The oilfield services sector has not been kind to investors this year. Only a handful of companies can boast a strong ROI in 2012, the remaining majority is sitting in the red. There’s a long list of variables responsible for this state starting with an uncertain macro environment. However, with valuations in the trough, this could be an opportunity to establish a strategic position in the oilfield services sector.
So what happened this year? The third quarter report from Cathedral Energy Services CET.TO 4.35 [-0.01] sums it quite well:
‘The reduction in Q3 Canadian activity levels can be attributed a spring breakup that extended in July due to wet weather and the June decline in commodity prices that resulted in producers suspending and/or cutting back their capital programs as they reviewed their cash flows and balance sheets.?? Despite recovering oil prices and, to a degree, natural gas prices, activity levels in the Canadian market have been significantly reduced from levels of 2011 Q3 and Q4.?? Producers remain focused on their balance sheets with many limiting capital expenditures to their cash flows.?? In addition, producers have had limited access to the capital markets to fund their capital programs.’
Typically, a seasonal recovery kicks in following spring breakup but not this year. The sector got a double wham from extended wet weather and a decline in commodity prices. In October, Canadian industry drilling activity was down 29 percent from last year. Halfway through November activity rebounded as drilling rigs in Canada sat at 384, still down 21% from 2011. One thing is clear here, if you thought Q3 results were dismal dont set your expectations too high for Q4!
The extended wet weather did not help a natural gas market in the process of balancing supply with demand. E&P balance sheets got hit with record low NG and NGL pricing. Ethane and Propane pricing won’t be coming back above $50/bbl in the near term. Macro worries about Greece, Europe and <insert favorite media worry> have left the whole energy sector in the dust with limited access to capital.
As a result, customer demand weakened leading to an oversupply of rigs and services. You will notice from reading many Q3 reports that this reflects in 10% to 30%??lower service costs for E&Ps.??The final cap on most of the oilfield services sector comes in the form of tax loss selling.
But with oil prices hanging on above $80 WTI and the outlook for natural gas prices improving, is this the right time to buy into the sector?
It depends as there are mainly 3 risks to account for;
- We have the fiscal cliff to get through first.
- Widening Canadian oil price differentials might trigger reductions in capex programs during 2013. Not to forget that a collapse in the price of oil would be devastating for the sector as a whole.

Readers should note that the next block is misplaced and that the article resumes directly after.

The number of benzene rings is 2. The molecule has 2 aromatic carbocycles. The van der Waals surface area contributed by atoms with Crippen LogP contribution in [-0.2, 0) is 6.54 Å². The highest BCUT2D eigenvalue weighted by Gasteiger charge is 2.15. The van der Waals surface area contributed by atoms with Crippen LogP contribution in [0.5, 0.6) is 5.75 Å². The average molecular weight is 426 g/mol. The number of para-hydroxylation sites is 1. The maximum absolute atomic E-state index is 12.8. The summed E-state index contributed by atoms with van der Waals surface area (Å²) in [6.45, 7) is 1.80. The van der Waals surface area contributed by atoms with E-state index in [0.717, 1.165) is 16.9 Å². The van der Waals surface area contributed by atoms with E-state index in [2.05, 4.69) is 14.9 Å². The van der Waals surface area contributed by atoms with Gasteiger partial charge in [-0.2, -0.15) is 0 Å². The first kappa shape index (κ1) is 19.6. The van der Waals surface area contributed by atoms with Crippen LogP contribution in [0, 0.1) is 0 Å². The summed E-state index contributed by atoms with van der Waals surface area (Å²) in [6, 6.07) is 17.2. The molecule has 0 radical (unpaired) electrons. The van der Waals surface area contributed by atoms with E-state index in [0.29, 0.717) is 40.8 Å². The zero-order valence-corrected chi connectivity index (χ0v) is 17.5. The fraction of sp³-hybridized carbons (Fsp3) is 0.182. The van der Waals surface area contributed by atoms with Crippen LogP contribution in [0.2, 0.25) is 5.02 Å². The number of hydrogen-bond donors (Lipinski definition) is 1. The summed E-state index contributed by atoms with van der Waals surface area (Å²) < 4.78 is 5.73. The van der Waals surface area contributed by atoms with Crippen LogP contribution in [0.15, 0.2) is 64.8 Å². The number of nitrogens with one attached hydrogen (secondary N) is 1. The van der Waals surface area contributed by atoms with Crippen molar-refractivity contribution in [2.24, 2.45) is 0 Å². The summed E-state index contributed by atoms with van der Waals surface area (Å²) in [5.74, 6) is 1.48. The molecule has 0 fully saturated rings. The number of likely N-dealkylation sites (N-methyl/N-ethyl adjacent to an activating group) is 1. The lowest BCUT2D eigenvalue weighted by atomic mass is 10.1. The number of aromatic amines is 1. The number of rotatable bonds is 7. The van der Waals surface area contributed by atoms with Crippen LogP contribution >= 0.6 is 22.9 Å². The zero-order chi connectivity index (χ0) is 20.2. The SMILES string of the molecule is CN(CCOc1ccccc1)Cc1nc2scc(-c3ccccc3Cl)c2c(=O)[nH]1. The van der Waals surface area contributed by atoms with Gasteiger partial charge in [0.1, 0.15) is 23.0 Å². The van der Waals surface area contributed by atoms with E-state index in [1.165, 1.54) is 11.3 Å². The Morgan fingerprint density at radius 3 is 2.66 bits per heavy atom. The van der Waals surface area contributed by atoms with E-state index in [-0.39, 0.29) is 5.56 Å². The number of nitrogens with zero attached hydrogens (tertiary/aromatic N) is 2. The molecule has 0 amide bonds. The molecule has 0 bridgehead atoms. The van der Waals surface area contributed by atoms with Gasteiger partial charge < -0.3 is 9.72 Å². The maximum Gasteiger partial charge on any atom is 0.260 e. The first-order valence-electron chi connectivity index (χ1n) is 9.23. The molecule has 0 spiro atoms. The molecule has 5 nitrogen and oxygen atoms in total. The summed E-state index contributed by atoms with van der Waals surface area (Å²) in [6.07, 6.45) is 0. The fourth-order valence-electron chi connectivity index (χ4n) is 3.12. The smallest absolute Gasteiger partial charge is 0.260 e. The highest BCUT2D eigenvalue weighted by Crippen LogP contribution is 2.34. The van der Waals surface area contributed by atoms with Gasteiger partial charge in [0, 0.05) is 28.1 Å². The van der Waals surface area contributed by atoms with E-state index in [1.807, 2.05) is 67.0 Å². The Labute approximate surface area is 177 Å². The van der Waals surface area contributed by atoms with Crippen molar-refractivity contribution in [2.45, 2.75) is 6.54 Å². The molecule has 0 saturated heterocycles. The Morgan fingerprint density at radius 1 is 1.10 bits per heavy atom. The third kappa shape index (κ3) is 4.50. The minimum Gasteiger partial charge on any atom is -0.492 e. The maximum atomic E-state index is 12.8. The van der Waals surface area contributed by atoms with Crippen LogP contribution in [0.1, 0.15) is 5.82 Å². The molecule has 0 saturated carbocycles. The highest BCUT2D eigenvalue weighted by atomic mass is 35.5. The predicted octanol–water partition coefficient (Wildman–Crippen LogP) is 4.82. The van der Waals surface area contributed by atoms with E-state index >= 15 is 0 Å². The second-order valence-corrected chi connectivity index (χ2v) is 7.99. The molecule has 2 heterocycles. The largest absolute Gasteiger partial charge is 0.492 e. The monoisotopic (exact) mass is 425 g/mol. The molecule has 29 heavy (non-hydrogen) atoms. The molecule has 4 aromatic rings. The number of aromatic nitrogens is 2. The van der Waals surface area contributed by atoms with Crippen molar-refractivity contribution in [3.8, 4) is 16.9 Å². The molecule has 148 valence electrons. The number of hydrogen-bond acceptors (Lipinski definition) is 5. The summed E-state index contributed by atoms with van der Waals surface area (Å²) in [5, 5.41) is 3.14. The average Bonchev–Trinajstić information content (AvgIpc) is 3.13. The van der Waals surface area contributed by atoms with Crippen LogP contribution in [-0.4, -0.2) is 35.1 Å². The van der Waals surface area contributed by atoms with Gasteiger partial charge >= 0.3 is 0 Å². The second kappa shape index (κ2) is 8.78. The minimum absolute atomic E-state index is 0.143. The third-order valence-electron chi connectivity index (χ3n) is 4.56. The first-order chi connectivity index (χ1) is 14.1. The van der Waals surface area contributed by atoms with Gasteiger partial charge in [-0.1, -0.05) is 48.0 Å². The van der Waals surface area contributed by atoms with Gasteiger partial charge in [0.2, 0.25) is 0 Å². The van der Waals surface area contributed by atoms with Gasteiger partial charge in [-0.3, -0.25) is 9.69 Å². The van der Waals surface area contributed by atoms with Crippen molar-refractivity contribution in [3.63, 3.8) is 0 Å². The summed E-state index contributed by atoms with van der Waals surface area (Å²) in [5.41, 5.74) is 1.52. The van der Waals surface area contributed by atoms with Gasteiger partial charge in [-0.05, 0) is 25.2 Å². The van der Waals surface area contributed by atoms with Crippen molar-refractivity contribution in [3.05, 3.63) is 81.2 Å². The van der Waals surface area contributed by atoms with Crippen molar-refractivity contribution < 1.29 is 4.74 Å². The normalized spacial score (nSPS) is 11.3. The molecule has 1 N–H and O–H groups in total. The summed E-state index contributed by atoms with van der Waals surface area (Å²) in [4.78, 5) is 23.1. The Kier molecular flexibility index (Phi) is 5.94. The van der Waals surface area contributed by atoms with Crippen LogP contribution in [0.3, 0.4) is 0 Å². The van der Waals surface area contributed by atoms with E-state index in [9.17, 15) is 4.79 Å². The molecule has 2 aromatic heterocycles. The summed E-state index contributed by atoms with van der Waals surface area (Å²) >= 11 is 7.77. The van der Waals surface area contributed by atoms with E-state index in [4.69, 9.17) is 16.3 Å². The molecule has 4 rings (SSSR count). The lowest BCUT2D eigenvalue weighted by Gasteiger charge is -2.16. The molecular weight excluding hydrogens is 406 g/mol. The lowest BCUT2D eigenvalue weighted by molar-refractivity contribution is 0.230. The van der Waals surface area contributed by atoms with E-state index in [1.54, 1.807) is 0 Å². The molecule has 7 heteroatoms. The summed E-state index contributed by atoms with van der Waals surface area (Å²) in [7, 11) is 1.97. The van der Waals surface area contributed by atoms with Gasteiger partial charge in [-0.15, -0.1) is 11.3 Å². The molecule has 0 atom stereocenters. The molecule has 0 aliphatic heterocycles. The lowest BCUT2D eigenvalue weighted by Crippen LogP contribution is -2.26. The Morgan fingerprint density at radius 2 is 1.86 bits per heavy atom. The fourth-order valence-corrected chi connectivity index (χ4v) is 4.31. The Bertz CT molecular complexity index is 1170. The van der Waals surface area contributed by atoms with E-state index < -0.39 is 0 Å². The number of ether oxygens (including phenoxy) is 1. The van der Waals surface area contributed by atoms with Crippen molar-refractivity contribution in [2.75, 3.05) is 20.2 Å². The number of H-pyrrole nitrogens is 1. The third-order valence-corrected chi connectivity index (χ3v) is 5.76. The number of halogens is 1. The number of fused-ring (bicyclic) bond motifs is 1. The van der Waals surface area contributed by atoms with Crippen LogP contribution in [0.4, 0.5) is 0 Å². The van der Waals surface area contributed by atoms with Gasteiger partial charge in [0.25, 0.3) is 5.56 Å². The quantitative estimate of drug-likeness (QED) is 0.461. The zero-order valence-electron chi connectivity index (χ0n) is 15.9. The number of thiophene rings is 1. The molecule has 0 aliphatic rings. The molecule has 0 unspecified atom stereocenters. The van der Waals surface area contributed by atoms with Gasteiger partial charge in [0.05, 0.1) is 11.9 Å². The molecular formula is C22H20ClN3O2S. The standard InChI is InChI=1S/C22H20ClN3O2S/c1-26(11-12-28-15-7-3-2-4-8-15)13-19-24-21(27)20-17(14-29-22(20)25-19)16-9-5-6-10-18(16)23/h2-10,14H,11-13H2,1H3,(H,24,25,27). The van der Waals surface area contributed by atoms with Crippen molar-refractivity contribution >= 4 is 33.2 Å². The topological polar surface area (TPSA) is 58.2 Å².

- The weather will have the last word when it comes to natural gas. If it becomes clear that this winter is yet another miss, don’t expect any improvement in customer demand. The bears won’t be hibernating this year!
On the other hand, NBF reported that so far 75% of their 17 company survey group increased their 2013 spending budget by 17% compared to 2012. Drilling forecasts are also positive for 2013; PSAC the Calgary-based Petroleum Services Association of Canada says??11,400 wells will be drilled in 2013, up from the expected final tally of 11,250 wells in 2012. While it may not look like much of a bump, keep in mind that 70% will be HZ wells which are longer than vertical wells. That means a??total of 22 million metres of drilling depth will be about equal to 2008, when 16,933 wells were drilled.
Kevin Lo, a services analyst for FirstEnergy Capital Corp., is even more aggressive with his prediction at 12,200 wells for 2013.
In my opinion, investors in the buyer’s camp should focus on the dividend payers. To start with, the balance sheet of these companies are generally in a better shape than E&Ps. That explains why you’d be getting a 3%-6% yield on average rather than 8%+ with E&Ps. ??Go for the established boring outfits:
- The once promising Gasfrac turned out to be the top loser at -82% in YTD returns.
- The king that was Poseidon Concepts is so far sitting on -57% in YTD returns.
There are defensive stocks in this sector like the work camp providers??that are also a call on Albertas oil sands. Exposure to water management solutions can be acquired through competitors of Poseidon. The idea is to go for companies with multi-business segments.
Finally, E&P companies cannot afford to sit on their hands; they need at a minimum to maintain production especially if theyre paying a dividend. If not, the growth model implies ??growing production year over year or no one would hold their stock. Getting over the fiscal cliff coupled with an improving picture for natural gas prices would lift the whole sector. In my opinion, dividend paying OFS stocks provide another low risk call on higher natural gas prices.
What is your top oilfield services stock pick?